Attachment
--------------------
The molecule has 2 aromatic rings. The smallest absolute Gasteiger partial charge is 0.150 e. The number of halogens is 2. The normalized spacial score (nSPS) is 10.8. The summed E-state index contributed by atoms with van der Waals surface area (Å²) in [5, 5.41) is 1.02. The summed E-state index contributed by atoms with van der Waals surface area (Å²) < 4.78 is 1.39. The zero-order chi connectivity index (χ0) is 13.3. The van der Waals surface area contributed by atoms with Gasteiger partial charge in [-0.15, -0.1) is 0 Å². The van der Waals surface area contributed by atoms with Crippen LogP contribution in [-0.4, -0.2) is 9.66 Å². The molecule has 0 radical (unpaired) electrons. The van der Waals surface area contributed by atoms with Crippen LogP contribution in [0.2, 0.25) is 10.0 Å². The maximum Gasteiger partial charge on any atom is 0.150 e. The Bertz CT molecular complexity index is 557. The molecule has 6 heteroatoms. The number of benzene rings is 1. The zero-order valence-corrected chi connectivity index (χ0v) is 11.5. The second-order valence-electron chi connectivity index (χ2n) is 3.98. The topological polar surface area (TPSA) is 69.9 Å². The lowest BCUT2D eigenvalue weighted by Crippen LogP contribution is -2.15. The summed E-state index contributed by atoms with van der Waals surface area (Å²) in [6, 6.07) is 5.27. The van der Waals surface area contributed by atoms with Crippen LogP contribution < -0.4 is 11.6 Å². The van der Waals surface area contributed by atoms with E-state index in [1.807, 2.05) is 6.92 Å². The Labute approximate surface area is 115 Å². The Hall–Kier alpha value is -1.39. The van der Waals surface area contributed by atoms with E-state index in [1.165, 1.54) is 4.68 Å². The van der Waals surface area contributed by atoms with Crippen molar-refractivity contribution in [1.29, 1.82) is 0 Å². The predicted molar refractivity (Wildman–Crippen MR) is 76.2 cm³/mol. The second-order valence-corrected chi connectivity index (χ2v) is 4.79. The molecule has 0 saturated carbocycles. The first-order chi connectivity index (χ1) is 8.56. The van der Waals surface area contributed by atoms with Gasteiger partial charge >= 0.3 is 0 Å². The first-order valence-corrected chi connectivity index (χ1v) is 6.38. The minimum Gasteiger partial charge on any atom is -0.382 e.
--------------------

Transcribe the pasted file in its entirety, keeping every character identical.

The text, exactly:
The molecule has 2 aromatic rings. The smallest absolute Gasteiger partial charge is 0.150 e. The number of halogens is 2. The normalized spacial score (nSPS) is 10.8. The summed E-state index contributed by atoms with van der Waals surface area (Å²) in [5, 5.41) is 1.02. The summed E-state index contributed by atoms with van der Waals surface area (Å²) < 4.78 is 1.39. The zero-order chi connectivity index (χ0) is 13.3. The van der Waals surface area contributed by atoms with Gasteiger partial charge in [-0.15, -0.1) is 0 Å². The van der Waals surface area contributed by atoms with Crippen LogP contribution in [-0.4, -0.2) is 9.66 Å². The molecule has 0 radical (unpaired) electrons. The van der Waals surface area contributed by atoms with Crippen LogP contribution in [0.2, 0.25) is 10.0 Å². The maximum Gasteiger partial charge on any atom is 0.150 e. The Bertz CT molecular complexity index is 557. The molecule has 6 heteroatoms. The number of benzene rings is 1. The zero-order valence-corrected chi connectivity index (χ0v) is 11.5. The second-order valence-electron chi connectivity index (χ2n) is 3.98. The topological polar surface area (TPSA) is 69.9 Å². The lowest BCUT2D eigenvalue weighted by Crippen LogP contribution is -2.15. The summed E-state index contributed by atoms with van der Waals surface area (Å²) in [6, 6.07) is 5.27. The van der Waals surface area contributed by atoms with Crippen LogP contribution < -0.4 is 11.6 Å². The van der Waals surface area contributed by atoms with E-state index in [1.807, 2.05) is 6.92 Å². The Labute approximate surface area is 115 Å². The Hall–Kier alpha value is -1.39. The van der Waals surface area contributed by atoms with E-state index in [1.165, 1.54) is 4.68 Å². The van der Waals surface area contributed by atoms with Crippen molar-refractivity contribution in [1.29, 1.82) is 0 Å². The predicted molar refractivity (Wildman–Crippen MR) is 76.2 cm³/mol. The second-order valence-corrected chi connectivity index (χ2v) is 4.79. The molecule has 0 saturated carbocycles. The first-order chi connectivity index (χ1) is 8.56. The van der Waals surface area contributed by atoms with Gasteiger partial charge >= 0.3 is 0 Å². The first-order valence-corrected chi connectivity index (χ1v) is 6.38. The minimum Gasteiger partial charge on any atom is -0.382 e.